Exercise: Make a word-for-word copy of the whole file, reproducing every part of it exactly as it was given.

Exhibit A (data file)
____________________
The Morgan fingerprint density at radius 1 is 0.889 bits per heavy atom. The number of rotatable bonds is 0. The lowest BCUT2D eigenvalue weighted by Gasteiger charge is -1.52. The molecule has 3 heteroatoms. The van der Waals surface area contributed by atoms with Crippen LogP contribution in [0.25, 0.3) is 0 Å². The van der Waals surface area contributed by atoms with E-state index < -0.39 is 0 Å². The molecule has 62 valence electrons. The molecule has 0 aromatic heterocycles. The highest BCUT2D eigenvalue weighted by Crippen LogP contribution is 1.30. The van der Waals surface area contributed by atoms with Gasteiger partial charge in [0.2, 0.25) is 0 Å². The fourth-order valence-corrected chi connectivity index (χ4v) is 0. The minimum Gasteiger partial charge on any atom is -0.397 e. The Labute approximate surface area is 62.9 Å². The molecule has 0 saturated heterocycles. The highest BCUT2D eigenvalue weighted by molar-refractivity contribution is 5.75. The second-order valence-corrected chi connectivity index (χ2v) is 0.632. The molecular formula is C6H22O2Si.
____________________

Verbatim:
The Morgan fingerprint density at radius 1 is 0.889 bits per heavy atom. The number of rotatable bonds is 0. The lowest BCUT2D eigenvalue weighted by Gasteiger charge is -1.52. The molecule has 3 heteroatoms. The van der Waals surface area contributed by atoms with Crippen LogP contribution in [0.25, 0.3) is 0 Å². The van der Waals surface area contributed by atoms with E-state index < -0.39 is 0 Å². The molecule has 62 valence electrons. The molecule has 0 aromatic heterocycles. The highest BCUT2D eigenvalue weighted by Crippen LogP contribution is 1.30. The van der Waals surface area contributed by atoms with Gasteiger partial charge in [0.2, 0.25) is 0 Å². The fourth-order valence-corrected chi connectivity index (χ4v) is 0. The minimum Gasteiger partial charge on any atom is -0.397 e. The Labute approximate surface area is 62.9 Å². The molecule has 0 saturated heterocycles. The highest BCUT2D eigenvalue weighted by molar-refractivity contribution is 5.75. The second-order valence-corrected chi connectivity index (χ2v) is 0.632. The molecular formula is C6H22O2Si.